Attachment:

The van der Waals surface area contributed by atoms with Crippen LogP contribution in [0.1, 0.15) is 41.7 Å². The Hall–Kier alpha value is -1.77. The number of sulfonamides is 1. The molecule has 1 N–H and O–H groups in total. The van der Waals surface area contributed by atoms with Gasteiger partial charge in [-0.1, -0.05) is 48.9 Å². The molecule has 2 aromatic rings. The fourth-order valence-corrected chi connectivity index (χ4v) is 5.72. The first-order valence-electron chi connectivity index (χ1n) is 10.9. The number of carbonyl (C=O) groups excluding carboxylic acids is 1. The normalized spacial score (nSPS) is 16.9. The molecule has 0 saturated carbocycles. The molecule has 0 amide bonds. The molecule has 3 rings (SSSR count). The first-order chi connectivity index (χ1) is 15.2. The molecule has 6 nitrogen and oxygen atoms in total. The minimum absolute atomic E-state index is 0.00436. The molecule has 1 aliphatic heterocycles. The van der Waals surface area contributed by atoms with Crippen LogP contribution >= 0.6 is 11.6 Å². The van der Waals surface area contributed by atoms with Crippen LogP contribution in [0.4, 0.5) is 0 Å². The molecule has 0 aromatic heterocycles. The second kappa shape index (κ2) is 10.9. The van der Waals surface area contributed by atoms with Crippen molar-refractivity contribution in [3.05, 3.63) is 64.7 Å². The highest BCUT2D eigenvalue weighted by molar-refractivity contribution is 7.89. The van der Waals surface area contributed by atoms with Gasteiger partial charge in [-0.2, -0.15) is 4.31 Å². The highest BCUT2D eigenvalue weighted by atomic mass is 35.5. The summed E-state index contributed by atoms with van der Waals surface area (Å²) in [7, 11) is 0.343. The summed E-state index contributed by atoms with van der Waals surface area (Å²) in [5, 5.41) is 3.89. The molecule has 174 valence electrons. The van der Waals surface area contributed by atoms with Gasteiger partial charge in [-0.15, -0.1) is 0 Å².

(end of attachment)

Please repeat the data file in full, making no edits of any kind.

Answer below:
The van der Waals surface area contributed by atoms with Crippen LogP contribution in [0.1, 0.15) is 41.7 Å². The Hall–Kier alpha value is -1.77. The number of sulfonamides is 1. The molecule has 1 N–H and O–H groups in total. The van der Waals surface area contributed by atoms with Gasteiger partial charge in [-0.1, -0.05) is 48.9 Å². The molecule has 2 aromatic rings. The fourth-order valence-corrected chi connectivity index (χ4v) is 5.72. The first-order valence-electron chi connectivity index (χ1n) is 10.9. The number of carbonyl (C=O) groups excluding carboxylic acids is 1. The normalized spacial score (nSPS) is 16.9. The molecule has 0 saturated carbocycles. The molecule has 0 amide bonds. The molecule has 3 rings (SSSR count). The first-order chi connectivity index (χ1) is 15.2. The molecule has 6 nitrogen and oxygen atoms in total. The minimum absolute atomic E-state index is 0.00436. The molecule has 1 aliphatic heterocycles. The van der Waals surface area contributed by atoms with Crippen LogP contribution >= 0.6 is 11.6 Å². The van der Waals surface area contributed by atoms with Crippen LogP contribution in [0.4, 0.5) is 0 Å². The molecule has 0 aromatic heterocycles. The second kappa shape index (κ2) is 10.9. The van der Waals surface area contributed by atoms with Crippen molar-refractivity contribution in [3.05, 3.63) is 64.7 Å². The highest BCUT2D eigenvalue weighted by molar-refractivity contribution is 7.89. The van der Waals surface area contributed by atoms with Gasteiger partial charge in [-0.2, -0.15) is 4.31 Å². The highest BCUT2D eigenvalue weighted by atomic mass is 35.5. The summed E-state index contributed by atoms with van der Waals surface area (Å²) in [7, 11) is 0.343. The summed E-state index contributed by atoms with van der Waals surface area (Å²) in [5, 5.41) is 3.89. The molecule has 174 valence electrons. The van der Waals surface area contributed by atoms with Gasteiger partial charge in [-0.15, -0.1) is 0 Å².